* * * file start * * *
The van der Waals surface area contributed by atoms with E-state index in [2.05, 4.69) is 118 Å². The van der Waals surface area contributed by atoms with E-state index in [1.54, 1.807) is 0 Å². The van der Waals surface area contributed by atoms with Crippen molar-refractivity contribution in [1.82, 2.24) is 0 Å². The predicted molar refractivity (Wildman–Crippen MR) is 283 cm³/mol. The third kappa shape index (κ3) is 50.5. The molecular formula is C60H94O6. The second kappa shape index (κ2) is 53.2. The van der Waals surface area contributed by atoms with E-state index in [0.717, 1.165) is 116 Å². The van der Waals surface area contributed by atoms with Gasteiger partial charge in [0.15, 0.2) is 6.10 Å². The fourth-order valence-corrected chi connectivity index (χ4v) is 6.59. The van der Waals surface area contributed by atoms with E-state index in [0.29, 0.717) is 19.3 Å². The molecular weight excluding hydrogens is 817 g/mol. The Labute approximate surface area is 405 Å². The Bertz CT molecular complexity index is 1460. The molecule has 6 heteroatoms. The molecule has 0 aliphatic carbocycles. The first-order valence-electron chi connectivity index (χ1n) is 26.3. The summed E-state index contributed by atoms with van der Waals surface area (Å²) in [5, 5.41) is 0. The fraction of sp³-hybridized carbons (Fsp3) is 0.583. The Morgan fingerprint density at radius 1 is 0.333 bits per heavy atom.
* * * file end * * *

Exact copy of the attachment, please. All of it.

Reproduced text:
The van der Waals surface area contributed by atoms with E-state index in [2.05, 4.69) is 118 Å². The van der Waals surface area contributed by atoms with E-state index in [1.54, 1.807) is 0 Å². The van der Waals surface area contributed by atoms with Crippen molar-refractivity contribution in [1.82, 2.24) is 0 Å². The predicted molar refractivity (Wildman–Crippen MR) is 283 cm³/mol. The third kappa shape index (κ3) is 50.5. The molecular formula is C60H94O6. The second kappa shape index (κ2) is 53.2. The van der Waals surface area contributed by atoms with E-state index in [0.717, 1.165) is 116 Å². The van der Waals surface area contributed by atoms with Gasteiger partial charge in [0.15, 0.2) is 6.10 Å². The fourth-order valence-corrected chi connectivity index (χ4v) is 6.59. The van der Waals surface area contributed by atoms with E-state index in [0.29, 0.717) is 19.3 Å². The molecular weight excluding hydrogens is 817 g/mol. The Labute approximate surface area is 405 Å². The Bertz CT molecular complexity index is 1460. The molecule has 6 heteroatoms. The molecule has 0 aliphatic carbocycles. The first-order valence-electron chi connectivity index (χ1n) is 26.3. The summed E-state index contributed by atoms with van der Waals surface area (Å²) in [5, 5.41) is 0. The fraction of sp³-hybridized carbons (Fsp3) is 0.583. The Morgan fingerprint density at radius 1 is 0.333 bits per heavy atom.